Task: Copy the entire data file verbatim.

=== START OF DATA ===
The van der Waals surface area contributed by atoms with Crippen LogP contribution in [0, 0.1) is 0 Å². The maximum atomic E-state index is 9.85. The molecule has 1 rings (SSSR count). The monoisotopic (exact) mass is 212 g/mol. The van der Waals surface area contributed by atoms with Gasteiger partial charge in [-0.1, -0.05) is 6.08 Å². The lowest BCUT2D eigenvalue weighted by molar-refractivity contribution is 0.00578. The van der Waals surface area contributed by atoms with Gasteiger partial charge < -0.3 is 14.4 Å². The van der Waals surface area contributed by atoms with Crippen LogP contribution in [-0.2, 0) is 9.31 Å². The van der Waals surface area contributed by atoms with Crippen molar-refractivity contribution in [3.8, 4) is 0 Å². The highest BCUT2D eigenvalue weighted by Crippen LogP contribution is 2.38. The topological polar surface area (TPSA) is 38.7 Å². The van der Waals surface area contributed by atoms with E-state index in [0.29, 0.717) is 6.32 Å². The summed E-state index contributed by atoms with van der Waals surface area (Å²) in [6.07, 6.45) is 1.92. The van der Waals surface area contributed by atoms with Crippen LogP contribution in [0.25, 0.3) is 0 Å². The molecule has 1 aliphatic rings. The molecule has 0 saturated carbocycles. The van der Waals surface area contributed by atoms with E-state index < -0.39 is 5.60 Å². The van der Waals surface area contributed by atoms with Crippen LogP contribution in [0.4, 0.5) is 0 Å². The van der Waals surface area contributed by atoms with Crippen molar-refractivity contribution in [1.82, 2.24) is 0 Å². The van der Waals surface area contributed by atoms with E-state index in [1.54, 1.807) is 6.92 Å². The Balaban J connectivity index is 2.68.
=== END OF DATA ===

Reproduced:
The van der Waals surface area contributed by atoms with Crippen LogP contribution in [0, 0.1) is 0 Å². The maximum atomic E-state index is 9.85. The molecule has 1 rings (SSSR count). The monoisotopic (exact) mass is 212 g/mol. The van der Waals surface area contributed by atoms with Gasteiger partial charge in [-0.1, -0.05) is 6.08 Å². The lowest BCUT2D eigenvalue weighted by molar-refractivity contribution is 0.00578. The van der Waals surface area contributed by atoms with Gasteiger partial charge < -0.3 is 14.4 Å². The van der Waals surface area contributed by atoms with Crippen LogP contribution in [-0.2, 0) is 9.31 Å². The van der Waals surface area contributed by atoms with Crippen molar-refractivity contribution in [3.8, 4) is 0 Å². The highest BCUT2D eigenvalue weighted by Crippen LogP contribution is 2.38. The topological polar surface area (TPSA) is 38.7 Å². The van der Waals surface area contributed by atoms with E-state index in [0.29, 0.717) is 6.32 Å². The summed E-state index contributed by atoms with van der Waals surface area (Å²) in [6.07, 6.45) is 1.92. The van der Waals surface area contributed by atoms with Crippen LogP contribution in [0.25, 0.3) is 0 Å². The molecule has 1 aliphatic rings. The molecule has 0 saturated carbocycles. The van der Waals surface area contributed by atoms with E-state index < -0.39 is 5.60 Å². The van der Waals surface area contributed by atoms with Crippen LogP contribution in [0.4, 0.5) is 0 Å². The van der Waals surface area contributed by atoms with Crippen molar-refractivity contribution in [1.82, 2.24) is 0 Å². The van der Waals surface area contributed by atoms with E-state index in [1.54, 1.807) is 6.92 Å². The Balaban J connectivity index is 2.68.